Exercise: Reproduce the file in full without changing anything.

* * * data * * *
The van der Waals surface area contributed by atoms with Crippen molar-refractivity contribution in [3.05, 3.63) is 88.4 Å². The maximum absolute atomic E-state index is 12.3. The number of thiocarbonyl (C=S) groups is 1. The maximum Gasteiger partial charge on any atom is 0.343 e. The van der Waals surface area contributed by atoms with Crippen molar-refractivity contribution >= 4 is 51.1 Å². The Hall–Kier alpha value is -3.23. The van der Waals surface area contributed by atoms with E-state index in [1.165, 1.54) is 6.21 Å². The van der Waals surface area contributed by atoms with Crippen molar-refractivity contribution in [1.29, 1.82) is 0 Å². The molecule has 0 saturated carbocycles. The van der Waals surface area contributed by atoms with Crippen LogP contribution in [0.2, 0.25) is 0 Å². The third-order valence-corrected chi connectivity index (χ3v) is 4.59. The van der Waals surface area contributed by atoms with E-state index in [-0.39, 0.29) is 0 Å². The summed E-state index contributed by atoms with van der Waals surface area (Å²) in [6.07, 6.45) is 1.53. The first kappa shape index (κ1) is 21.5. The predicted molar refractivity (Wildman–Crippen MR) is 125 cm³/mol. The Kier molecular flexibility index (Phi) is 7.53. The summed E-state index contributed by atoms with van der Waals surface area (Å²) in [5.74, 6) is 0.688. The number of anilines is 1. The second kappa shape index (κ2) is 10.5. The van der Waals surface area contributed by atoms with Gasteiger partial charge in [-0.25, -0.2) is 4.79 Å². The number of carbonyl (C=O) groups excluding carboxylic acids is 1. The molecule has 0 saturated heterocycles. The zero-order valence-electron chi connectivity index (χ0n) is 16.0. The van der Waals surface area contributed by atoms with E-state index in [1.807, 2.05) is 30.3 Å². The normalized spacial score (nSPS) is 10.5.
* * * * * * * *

The van der Waals surface area contributed by atoms with Crippen molar-refractivity contribution in [3.05, 3.63) is 88.4 Å². The maximum absolute atomic E-state index is 12.3. The number of thiocarbonyl (C=S) groups is 1. The maximum Gasteiger partial charge on any atom is 0.343 e. The van der Waals surface area contributed by atoms with Crippen molar-refractivity contribution >= 4 is 51.1 Å². The Hall–Kier alpha value is -3.23. The van der Waals surface area contributed by atoms with E-state index in [1.165, 1.54) is 6.21 Å². The van der Waals surface area contributed by atoms with Crippen molar-refractivity contribution in [1.29, 1.82) is 0 Å². The molecule has 0 saturated carbocycles. The van der Waals surface area contributed by atoms with Crippen LogP contribution in [0.2, 0.25) is 0 Å². The third-order valence-corrected chi connectivity index (χ3v) is 4.59. The van der Waals surface area contributed by atoms with E-state index in [-0.39, 0.29) is 0 Å². The summed E-state index contributed by atoms with van der Waals surface area (Å²) in [6.07, 6.45) is 1.53. The first kappa shape index (κ1) is 21.5. The predicted molar refractivity (Wildman–Crippen MR) is 125 cm³/mol. The Kier molecular flexibility index (Phi) is 7.53. The summed E-state index contributed by atoms with van der Waals surface area (Å²) in [5.74, 6) is 0.688. The number of anilines is 1. The second kappa shape index (κ2) is 10.5. The van der Waals surface area contributed by atoms with Gasteiger partial charge in [-0.25, -0.2) is 4.79 Å². The number of carbonyl (C=O) groups excluding carboxylic acids is 1. The molecule has 0 saturated heterocycles. The zero-order valence-electron chi connectivity index (χ0n) is 16.0. The van der Waals surface area contributed by atoms with E-state index in [1.807, 2.05) is 30.3 Å². The normalized spacial score (nSPS) is 10.5.